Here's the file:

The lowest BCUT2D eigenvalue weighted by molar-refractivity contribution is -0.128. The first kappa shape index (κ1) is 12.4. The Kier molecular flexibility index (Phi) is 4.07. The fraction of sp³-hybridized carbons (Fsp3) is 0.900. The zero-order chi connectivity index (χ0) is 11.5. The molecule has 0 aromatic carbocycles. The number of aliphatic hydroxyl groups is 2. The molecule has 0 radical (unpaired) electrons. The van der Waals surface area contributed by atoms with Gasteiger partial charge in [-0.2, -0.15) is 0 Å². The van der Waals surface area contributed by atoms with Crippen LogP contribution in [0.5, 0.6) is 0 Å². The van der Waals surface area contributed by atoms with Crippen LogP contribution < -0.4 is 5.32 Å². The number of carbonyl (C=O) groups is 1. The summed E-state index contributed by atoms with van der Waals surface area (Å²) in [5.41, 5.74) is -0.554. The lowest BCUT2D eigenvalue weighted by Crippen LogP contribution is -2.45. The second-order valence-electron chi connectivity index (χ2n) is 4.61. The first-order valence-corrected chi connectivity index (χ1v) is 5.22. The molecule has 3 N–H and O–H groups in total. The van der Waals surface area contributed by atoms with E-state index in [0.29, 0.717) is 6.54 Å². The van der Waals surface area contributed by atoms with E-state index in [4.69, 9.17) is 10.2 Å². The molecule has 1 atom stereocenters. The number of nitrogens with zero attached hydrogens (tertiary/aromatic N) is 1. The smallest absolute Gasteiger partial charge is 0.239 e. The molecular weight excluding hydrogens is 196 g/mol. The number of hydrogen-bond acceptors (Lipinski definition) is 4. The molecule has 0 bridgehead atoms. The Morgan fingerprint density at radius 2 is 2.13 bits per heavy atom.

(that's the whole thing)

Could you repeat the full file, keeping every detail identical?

The lowest BCUT2D eigenvalue weighted by molar-refractivity contribution is -0.128. The first kappa shape index (κ1) is 12.4. The Kier molecular flexibility index (Phi) is 4.07. The fraction of sp³-hybridized carbons (Fsp3) is 0.900. The zero-order chi connectivity index (χ0) is 11.5. The molecule has 0 aromatic carbocycles. The number of aliphatic hydroxyl groups is 2. The molecule has 0 radical (unpaired) electrons. The van der Waals surface area contributed by atoms with Gasteiger partial charge in [-0.2, -0.15) is 0 Å². The van der Waals surface area contributed by atoms with Crippen LogP contribution in [0.5, 0.6) is 0 Å². The van der Waals surface area contributed by atoms with Crippen LogP contribution < -0.4 is 5.32 Å². The number of carbonyl (C=O) groups is 1. The summed E-state index contributed by atoms with van der Waals surface area (Å²) in [5.41, 5.74) is -0.554. The lowest BCUT2D eigenvalue weighted by Crippen LogP contribution is -2.45. The second-order valence-electron chi connectivity index (χ2n) is 4.61. The first-order valence-corrected chi connectivity index (χ1v) is 5.22. The molecule has 3 N–H and O–H groups in total. The van der Waals surface area contributed by atoms with E-state index in [0.29, 0.717) is 6.54 Å². The van der Waals surface area contributed by atoms with E-state index in [4.69, 9.17) is 10.2 Å². The molecule has 1 atom stereocenters. The number of nitrogens with zero attached hydrogens (tertiary/aromatic N) is 1. The smallest absolute Gasteiger partial charge is 0.239 e. The molecular weight excluding hydrogens is 196 g/mol. The number of hydrogen-bond acceptors (Lipinski definition) is 4. The molecule has 0 bridgehead atoms. The Morgan fingerprint density at radius 2 is 2.13 bits per heavy atom.